Mostly, since everything proceeds in such a stately manner, it comes off feeling a bit blank, but I can appreciate that. I don’t need a flick to tell me with every passing frame how and what I’m supposed to be feeling about everything. I also appreciate the longer takes and scenes that are a Polanski trademark (at least in this age of split-second edits).
I guess ultimately I came out of it all feeling somewhat unaffected, even as I appreciated the level of skill involved in telling the story so well, and keeping it moving without sacrificing sensibility. The acting is all uniformly excellent, with Ewan delivering the blank, sardonic persona these kinds of flicks demand. Olivia Williams plays a version of Lady Macbeth / Cherie Blair that is quite wonderful, seeming like that obligatory woman behind the successful man we always hear about. Pierce Brosnan nails the part of an intelligent, shallow, egomaniacal show pony whose remaining obsession is reclaiming his legacy, and defusing the hatred that accompanies his every appearance in public. One of the masterstrokes he delivers in revealing his character’s weakness is this childish wave he gives his wife every time he disembarks from a plane.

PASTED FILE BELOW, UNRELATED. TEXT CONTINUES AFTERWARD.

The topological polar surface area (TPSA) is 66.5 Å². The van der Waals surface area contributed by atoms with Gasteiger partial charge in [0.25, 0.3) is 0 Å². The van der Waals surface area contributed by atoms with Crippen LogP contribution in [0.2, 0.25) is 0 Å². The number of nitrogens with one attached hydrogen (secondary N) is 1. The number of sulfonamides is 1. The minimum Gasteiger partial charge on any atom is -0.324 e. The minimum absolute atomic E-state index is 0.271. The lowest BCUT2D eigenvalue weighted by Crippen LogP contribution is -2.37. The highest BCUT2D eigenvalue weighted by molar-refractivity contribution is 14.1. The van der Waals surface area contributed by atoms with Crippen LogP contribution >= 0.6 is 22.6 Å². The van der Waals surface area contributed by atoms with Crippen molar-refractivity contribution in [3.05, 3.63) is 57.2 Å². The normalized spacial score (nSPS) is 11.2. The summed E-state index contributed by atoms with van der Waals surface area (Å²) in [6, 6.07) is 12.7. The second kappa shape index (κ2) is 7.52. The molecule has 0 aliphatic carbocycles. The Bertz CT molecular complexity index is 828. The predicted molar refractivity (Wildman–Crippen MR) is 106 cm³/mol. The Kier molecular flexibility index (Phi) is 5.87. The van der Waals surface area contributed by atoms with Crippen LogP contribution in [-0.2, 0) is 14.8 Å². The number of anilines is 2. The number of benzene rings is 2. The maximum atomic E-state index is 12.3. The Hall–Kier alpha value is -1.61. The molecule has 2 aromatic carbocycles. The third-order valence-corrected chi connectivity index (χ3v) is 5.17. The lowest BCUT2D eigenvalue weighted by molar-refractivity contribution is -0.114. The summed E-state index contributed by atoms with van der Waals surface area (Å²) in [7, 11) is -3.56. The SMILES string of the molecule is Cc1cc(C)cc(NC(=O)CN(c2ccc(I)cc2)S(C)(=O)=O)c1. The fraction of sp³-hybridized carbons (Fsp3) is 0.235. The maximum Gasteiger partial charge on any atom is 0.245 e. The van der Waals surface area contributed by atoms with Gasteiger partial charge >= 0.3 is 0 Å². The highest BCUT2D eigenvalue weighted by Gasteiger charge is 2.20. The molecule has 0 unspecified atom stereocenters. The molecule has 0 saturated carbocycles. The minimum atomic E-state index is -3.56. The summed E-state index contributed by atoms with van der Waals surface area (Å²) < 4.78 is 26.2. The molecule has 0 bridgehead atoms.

The interactions between ghost and ex-PM are pretty strong, but they constitute very few minutes of screen time. The rest is spent with him either following the trail, or becoming gradually more and more compromised in his collusion with these people.
Sure, $250,000 is a lot of money, which is what he’s supposed to get paid for completing the memoirs, but finding out who’s been pulling whose strings and for how long is meant to be far more interesting. And if he gets laid along the way, well, what’s the harm in that?
The ending is wry, and well handled, and suitably macabre for something that has that old-school clandestine services feel. It’s unsatisfying in some ways, but then, that’s probably a good thing. Not everything should end with the hero killing everybody who ever pissed him off or ever looked at him funny.
It’s interesting. That’s about all I’ve got left to say about it. I wouldn’t recommend it to anyone apart from your parents, who would probably love it, the old dears. The rest of you should go hire a Twilight flick I guess, or watch a Crank movie instead for a bit of excitement, because you’re certainly not going to get it here.
6 times there are some women, whether they’re publicists, PM’s wives or CIA operatives, that you really shouldn’t be sleeping with out of 10
“Some peace protesters are trying to kill me!” – cheeky bugger, The Ghost Writer.